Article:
- Allow yourself to stumble around in the dark if you need to. If something doesn’t work, go back and rewrite it. Now, let me be clear, THIS DOES NOT MEAN EDIT. Ex] I just finished a chapter on the novel WIP last night. Today, I happened to think that chapter could have gone a completely different way. As in, the character would wake up in a different setting, with different characters. I think I like that path better than the current one. I have decided to rewrite the entire chapter along that new path. This will be the THIRD time I have completely redone this specific chapter. I have completely rewritten two previous chapters already, as well. If this happens to you, don’t get frustrated!!! This story is BRAND NEW territory! You are an EXPLORER!!! So explore it! Think of yourself as an astronaut who actually gets to explore the quantum string theory. Write out one possibility. If the next scene or chapter doesn’t spring to mind, you might have the wrong universe. Try a different possibility. If things start flowing again, you’ve probably found the right one. The wrong turns are PART of writing the story. Without the wrong turns, you wouldn’t be sure the RIGHT path is actually the right one! So welcome those U-turns. Don’t think of it as going backwards, but as an exercise in getting to know your story on an even deeper level. ANYTHING you write in that world is expanding it! So even if you decide to rewrite a chapter, keep the old version in a separate folder called “Discarded Scenes” or some such. You never know if you might, indeed, use something later on down the road!
- WRITE EVERY DAMN DAY. Most career authors say this, and do it. We as new authors or aspiring authors tend to cringe at that advice. “Yes but THEY don’t have day jobs anymore. Or kids. Or [insert frantic excuse here.]” The thing is, a lot of them DO have other jobs, or kids, and a house, and a spouse, and pets, and on and on. And most of them work a LOT longer and harder at writing than any of the rest of us do at our “regular” day jobs. So buck up, people. Tighten those bootstraps and get to work. It doesn’t take long to bang out even 100 words. I can tell you personally, ESPECIALLY on this second NaNo, writing on a consistent basis did WONDERS for my motivation on the project. Since NaNo ended, I haven’t written hardly at all, and not only has it made me pretty cranky, but now when I DO go and sit down and try to write, it is SO.MUCH.HARDER to get myself started! SO MUCH HARDER. The self-sabotage and procrastination and resistance is an ALL TIME HIGH. If you can write something, ANYTHING, every single day, you can leverage yourself out of any resistance rut you might have recently fallen into. It will take a few days to get into the flow, but once you’re there, STAY THERE. DO NOT FALL BACK IN! Writing six days in a row and then taking one day completely off worked really well for me during NaNo 2, but I was also writing over 1000 words/day. If you write less than 500/day, I’m not sure you’d need the break unless you get really burned out. Do what works for you, but above all else, for the love of your story – WRITE EVERY DAY. Something. Anything. DO IT.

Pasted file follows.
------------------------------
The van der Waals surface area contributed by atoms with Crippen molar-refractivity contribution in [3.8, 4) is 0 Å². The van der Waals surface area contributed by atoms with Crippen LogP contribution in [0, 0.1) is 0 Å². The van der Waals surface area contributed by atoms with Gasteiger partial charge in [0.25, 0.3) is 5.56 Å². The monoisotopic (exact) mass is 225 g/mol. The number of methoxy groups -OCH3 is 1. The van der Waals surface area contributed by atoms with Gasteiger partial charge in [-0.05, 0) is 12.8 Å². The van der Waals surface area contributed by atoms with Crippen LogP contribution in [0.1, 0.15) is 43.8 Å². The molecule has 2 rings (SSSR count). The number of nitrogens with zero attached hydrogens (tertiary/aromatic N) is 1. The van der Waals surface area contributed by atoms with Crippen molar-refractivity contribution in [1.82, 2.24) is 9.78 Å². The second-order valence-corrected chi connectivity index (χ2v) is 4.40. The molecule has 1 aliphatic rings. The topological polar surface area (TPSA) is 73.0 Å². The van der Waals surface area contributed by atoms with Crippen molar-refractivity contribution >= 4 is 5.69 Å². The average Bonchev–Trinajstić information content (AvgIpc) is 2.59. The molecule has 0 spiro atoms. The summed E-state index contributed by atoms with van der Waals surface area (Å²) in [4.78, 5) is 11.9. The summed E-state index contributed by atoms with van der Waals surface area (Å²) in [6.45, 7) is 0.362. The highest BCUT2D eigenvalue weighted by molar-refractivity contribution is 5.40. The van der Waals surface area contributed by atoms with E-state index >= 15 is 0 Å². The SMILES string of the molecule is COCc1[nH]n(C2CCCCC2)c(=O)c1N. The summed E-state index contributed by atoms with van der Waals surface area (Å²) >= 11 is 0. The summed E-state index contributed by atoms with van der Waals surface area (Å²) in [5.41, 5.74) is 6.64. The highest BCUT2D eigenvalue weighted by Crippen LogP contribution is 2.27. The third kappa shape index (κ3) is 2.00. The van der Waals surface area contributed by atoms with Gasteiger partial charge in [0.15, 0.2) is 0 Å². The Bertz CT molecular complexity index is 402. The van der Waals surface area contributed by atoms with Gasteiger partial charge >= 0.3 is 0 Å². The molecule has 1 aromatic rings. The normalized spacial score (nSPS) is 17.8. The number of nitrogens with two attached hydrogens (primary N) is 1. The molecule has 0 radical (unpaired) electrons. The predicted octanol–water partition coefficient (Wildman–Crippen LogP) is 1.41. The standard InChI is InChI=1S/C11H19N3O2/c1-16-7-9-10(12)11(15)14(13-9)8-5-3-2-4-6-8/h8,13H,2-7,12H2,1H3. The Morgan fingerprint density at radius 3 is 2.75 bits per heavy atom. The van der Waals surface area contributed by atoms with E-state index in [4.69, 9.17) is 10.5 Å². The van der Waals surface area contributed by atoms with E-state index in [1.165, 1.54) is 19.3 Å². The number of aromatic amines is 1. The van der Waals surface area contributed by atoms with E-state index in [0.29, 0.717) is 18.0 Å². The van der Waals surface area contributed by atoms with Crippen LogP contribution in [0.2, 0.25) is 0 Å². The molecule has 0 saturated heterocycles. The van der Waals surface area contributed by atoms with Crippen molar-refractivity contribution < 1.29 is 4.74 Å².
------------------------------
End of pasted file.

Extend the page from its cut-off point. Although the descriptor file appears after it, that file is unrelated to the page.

- (A few days into NaNo) My brain seems to operate best in 600-word sprints, after which I need a short mental break.
- I write better and it comes much easier if I listen to blasting epic music through headphones… simply playing it doesn’t work. Has to be on headphones, and loud.
- Wine helps. A LOT.
- (Nine days into NaNo) It’s becoming surprisingly painless to hammer out 1300 words in one sitting….
- There IS such a thing as a writing coma. And when you come out of it, you will have no recollection whatsoever of anything you did while in the writing coma. But usually… whatever you wrote will be pretty damn good, considering.
- (Three weeks into NaNo) My average writing speed seems to be about 300-400 words in 30 minutes. Not stellar, and everyone else I know writes faster than that, but I just can’t break that standard. Is it my subject matter? (aka epic sci-fi?) Maybe. It’s annoying as crap, but I guess I’ll have to just learn to work with it…
- (Last week of NaNo) My average writing speed increased to about 500-600 words in 30 minutes. Closer to the average, but still on the lower end.
- My record sprint word count was 1829 in a little over an hour. When I reread that section, it was the worst section of the novel I’d yet written. But, I did not despair, that’s what EDITING is for! (See Lesson #3 above… YOU JUST GOTTA MOVE ON!)
That’s all for me today… if you participated in NaNoWriMo this year, or even if not, what are some of the craft “lessons” you’ve found have finally clicked after so many years of writing?